Time consuming

But even if the government changes tack on the issue, rapid solutions are unlikely to emerge. 

“It takes between five and seven years to build new storage capacity,” Grant observed. “Even if a decision were taken to build today, a lead time of 12-24 months would be required to finalise designs and construction contracts, secure funding and mobilise the site. The UK is facing a very exposed position if we do not plan ahead to allow for these lead-in times,” he added.

The impending situation will mean the UK is in a far weaker position compared to its European neighbours. “The UK will have storage capacity equivalent to 2% of annual demand after Rough closes, compared with levels in mainland Europe upwards of 30%,” Grant said. “These levels simply do not provide adequate price protection for consumers.”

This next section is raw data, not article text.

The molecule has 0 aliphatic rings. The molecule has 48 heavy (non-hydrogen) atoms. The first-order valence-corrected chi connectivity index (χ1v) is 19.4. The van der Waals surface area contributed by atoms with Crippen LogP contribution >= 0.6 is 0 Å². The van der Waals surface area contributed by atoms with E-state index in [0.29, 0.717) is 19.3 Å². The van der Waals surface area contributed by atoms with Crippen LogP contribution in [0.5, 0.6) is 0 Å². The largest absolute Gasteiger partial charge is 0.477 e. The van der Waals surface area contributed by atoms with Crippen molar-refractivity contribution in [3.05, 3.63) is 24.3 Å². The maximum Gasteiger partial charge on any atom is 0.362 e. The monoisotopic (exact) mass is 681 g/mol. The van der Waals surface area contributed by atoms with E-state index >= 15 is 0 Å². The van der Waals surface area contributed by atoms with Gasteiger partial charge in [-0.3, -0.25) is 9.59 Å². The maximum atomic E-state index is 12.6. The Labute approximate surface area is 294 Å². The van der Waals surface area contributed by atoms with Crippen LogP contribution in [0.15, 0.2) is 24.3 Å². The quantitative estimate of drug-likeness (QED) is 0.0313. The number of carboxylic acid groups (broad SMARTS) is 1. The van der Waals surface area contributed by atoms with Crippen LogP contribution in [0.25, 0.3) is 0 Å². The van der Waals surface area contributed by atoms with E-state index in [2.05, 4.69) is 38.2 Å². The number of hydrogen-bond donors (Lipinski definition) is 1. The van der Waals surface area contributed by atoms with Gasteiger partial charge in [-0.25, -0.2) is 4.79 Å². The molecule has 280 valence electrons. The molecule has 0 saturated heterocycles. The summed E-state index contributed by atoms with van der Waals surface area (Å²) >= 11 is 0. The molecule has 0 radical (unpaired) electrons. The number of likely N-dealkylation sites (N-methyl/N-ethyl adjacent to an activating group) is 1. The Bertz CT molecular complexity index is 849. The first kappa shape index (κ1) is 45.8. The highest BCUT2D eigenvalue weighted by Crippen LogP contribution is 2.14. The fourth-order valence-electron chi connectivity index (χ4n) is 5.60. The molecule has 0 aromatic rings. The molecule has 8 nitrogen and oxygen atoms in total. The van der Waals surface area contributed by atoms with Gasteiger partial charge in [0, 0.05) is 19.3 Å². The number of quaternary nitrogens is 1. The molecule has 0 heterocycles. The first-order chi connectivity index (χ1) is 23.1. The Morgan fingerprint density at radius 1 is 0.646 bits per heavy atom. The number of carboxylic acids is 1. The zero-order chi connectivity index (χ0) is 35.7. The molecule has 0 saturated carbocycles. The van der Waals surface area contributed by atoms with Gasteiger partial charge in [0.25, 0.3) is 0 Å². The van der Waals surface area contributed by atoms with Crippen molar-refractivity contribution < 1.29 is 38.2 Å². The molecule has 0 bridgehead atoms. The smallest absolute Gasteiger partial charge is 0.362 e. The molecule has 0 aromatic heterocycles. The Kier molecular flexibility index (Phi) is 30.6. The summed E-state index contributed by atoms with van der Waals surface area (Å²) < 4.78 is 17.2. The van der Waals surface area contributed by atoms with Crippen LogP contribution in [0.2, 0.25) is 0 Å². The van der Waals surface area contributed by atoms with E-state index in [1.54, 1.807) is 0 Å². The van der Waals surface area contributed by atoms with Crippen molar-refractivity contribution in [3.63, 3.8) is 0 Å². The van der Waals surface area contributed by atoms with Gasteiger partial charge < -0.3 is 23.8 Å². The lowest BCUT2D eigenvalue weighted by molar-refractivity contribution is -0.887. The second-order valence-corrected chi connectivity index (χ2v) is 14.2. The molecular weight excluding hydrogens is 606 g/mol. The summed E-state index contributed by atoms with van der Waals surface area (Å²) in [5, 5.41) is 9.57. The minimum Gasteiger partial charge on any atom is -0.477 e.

The Stag Energy CEO explained that the UK’s power sector was also becoming increasingly reliant on gas, and therefore had price exposure without adequate storage being built into the system. “With a higher proportion of intermittent renewable power within the UK energy mix, as well as the imminent closure of coal-fired plants, gas generation will provide the essential system back-up and gas will often set the price in the power market,” he said. “Historically, gas storage revenues were supported by the summer/winter price differential or spread. But the spread has been squeezed in recent years owing to the global abundance of LNG on the market. That is not going to change in the near future and therefore market revenue opportunities for storage have been undermined.”